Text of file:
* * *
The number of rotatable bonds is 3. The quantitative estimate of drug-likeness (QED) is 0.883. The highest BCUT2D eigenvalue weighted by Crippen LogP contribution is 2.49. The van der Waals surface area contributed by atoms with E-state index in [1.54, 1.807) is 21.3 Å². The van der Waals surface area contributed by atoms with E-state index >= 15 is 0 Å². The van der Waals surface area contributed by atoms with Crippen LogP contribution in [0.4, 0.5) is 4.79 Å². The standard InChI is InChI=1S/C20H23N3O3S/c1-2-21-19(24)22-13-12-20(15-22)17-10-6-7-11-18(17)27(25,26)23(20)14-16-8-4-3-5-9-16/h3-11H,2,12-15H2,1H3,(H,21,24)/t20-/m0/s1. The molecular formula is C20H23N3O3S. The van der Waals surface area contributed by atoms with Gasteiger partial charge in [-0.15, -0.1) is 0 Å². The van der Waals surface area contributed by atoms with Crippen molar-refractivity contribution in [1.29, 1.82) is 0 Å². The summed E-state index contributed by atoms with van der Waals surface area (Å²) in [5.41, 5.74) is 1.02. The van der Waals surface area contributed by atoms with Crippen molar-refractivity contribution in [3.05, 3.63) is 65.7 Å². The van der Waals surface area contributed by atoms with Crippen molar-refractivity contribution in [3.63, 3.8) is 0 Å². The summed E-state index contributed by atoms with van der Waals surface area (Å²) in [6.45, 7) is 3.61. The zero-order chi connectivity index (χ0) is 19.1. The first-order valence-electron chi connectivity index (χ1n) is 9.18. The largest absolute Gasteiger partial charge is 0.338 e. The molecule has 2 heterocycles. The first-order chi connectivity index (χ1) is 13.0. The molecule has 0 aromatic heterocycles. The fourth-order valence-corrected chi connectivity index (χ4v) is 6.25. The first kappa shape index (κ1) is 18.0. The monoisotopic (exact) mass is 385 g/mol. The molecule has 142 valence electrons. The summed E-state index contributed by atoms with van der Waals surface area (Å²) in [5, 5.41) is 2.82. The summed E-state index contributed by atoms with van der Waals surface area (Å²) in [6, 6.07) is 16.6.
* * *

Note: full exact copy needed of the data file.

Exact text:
The number of rotatable bonds is 3. The quantitative estimate of drug-likeness (QED) is 0.883. The highest BCUT2D eigenvalue weighted by Crippen LogP contribution is 2.49. The van der Waals surface area contributed by atoms with E-state index in [1.54, 1.807) is 21.3 Å². The van der Waals surface area contributed by atoms with E-state index >= 15 is 0 Å². The van der Waals surface area contributed by atoms with Crippen LogP contribution in [0.4, 0.5) is 4.79 Å². The standard InChI is InChI=1S/C20H23N3O3S/c1-2-21-19(24)22-13-12-20(15-22)17-10-6-7-11-18(17)27(25,26)23(20)14-16-8-4-3-5-9-16/h3-11H,2,12-15H2,1H3,(H,21,24)/t20-/m0/s1. The molecular formula is C20H23N3O3S. The van der Waals surface area contributed by atoms with Gasteiger partial charge in [-0.15, -0.1) is 0 Å². The van der Waals surface area contributed by atoms with Crippen molar-refractivity contribution in [1.29, 1.82) is 0 Å². The summed E-state index contributed by atoms with van der Waals surface area (Å²) in [5.41, 5.74) is 1.02. The van der Waals surface area contributed by atoms with Crippen molar-refractivity contribution in [3.05, 3.63) is 65.7 Å². The van der Waals surface area contributed by atoms with Crippen molar-refractivity contribution in [3.63, 3.8) is 0 Å². The summed E-state index contributed by atoms with van der Waals surface area (Å²) in [6.45, 7) is 3.61. The zero-order chi connectivity index (χ0) is 19.1. The first-order valence-electron chi connectivity index (χ1n) is 9.18. The largest absolute Gasteiger partial charge is 0.338 e. The molecule has 2 heterocycles. The first-order chi connectivity index (χ1) is 13.0. The molecule has 0 aromatic heterocycles. The fourth-order valence-corrected chi connectivity index (χ4v) is 6.25. The first kappa shape index (κ1) is 18.0. The monoisotopic (exact) mass is 385 g/mol. The molecule has 142 valence electrons. The summed E-state index contributed by atoms with van der Waals surface area (Å²) in [5, 5.41) is 2.82. The summed E-state index contributed by atoms with van der Waals surface area (Å²) in [6, 6.07) is 16.6.